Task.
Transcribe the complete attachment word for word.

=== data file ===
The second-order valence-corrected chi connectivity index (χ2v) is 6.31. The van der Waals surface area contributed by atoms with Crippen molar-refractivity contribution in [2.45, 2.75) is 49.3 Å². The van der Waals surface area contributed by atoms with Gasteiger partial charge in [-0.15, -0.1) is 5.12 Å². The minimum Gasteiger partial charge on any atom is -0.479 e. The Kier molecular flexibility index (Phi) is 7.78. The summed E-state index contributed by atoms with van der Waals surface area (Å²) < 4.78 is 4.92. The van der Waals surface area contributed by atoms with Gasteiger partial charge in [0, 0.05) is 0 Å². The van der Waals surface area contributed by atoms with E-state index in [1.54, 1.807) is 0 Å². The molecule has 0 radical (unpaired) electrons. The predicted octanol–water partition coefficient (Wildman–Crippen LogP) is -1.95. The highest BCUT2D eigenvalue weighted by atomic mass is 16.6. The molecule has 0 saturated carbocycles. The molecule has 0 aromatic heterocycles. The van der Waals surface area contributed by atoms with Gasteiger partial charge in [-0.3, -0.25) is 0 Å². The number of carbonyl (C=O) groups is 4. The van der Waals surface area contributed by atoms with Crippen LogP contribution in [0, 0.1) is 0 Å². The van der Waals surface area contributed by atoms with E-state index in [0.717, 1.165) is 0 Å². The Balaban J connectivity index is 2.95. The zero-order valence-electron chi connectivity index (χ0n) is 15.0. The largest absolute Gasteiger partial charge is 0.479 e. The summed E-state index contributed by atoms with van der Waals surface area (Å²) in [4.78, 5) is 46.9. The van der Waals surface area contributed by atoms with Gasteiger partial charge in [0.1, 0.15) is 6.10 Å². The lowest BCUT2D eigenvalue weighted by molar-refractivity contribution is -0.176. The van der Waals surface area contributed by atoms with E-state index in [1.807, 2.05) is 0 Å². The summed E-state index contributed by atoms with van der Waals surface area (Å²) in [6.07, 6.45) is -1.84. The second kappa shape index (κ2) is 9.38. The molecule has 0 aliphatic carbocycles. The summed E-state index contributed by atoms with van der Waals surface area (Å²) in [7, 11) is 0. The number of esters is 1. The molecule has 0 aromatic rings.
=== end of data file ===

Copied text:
The second-order valence-corrected chi connectivity index (χ2v) is 6.31. The van der Waals surface area contributed by atoms with Crippen molar-refractivity contribution in [2.45, 2.75) is 49.3 Å². The van der Waals surface area contributed by atoms with Gasteiger partial charge in [-0.15, -0.1) is 5.12 Å². The minimum Gasteiger partial charge on any atom is -0.479 e. The Kier molecular flexibility index (Phi) is 7.78. The summed E-state index contributed by atoms with van der Waals surface area (Å²) < 4.78 is 4.92. The van der Waals surface area contributed by atoms with Gasteiger partial charge in [0, 0.05) is 0 Å². The van der Waals surface area contributed by atoms with E-state index in [1.54, 1.807) is 0 Å². The molecule has 0 radical (unpaired) electrons. The predicted octanol–water partition coefficient (Wildman–Crippen LogP) is -1.95. The highest BCUT2D eigenvalue weighted by atomic mass is 16.6. The molecule has 0 saturated carbocycles. The molecule has 0 aromatic heterocycles. The van der Waals surface area contributed by atoms with Gasteiger partial charge in [-0.3, -0.25) is 0 Å². The number of carbonyl (C=O) groups is 4. The van der Waals surface area contributed by atoms with Crippen LogP contribution in [0, 0.1) is 0 Å². The van der Waals surface area contributed by atoms with E-state index in [0.717, 1.165) is 0 Å². The Balaban J connectivity index is 2.95. The zero-order valence-electron chi connectivity index (χ0n) is 15.0. The largest absolute Gasteiger partial charge is 0.479 e. The summed E-state index contributed by atoms with van der Waals surface area (Å²) in [4.78, 5) is 46.9. The van der Waals surface area contributed by atoms with Gasteiger partial charge in [0.1, 0.15) is 6.10 Å². The lowest BCUT2D eigenvalue weighted by molar-refractivity contribution is -0.176. The van der Waals surface area contributed by atoms with E-state index in [1.807, 2.05) is 0 Å². The summed E-state index contributed by atoms with van der Waals surface area (Å²) in [6.07, 6.45) is -1.84. The second kappa shape index (κ2) is 9.38. The molecule has 0 aliphatic carbocycles. The summed E-state index contributed by atoms with van der Waals surface area (Å²) in [7, 11) is 0. The number of esters is 1. The molecule has 0 aromatic rings.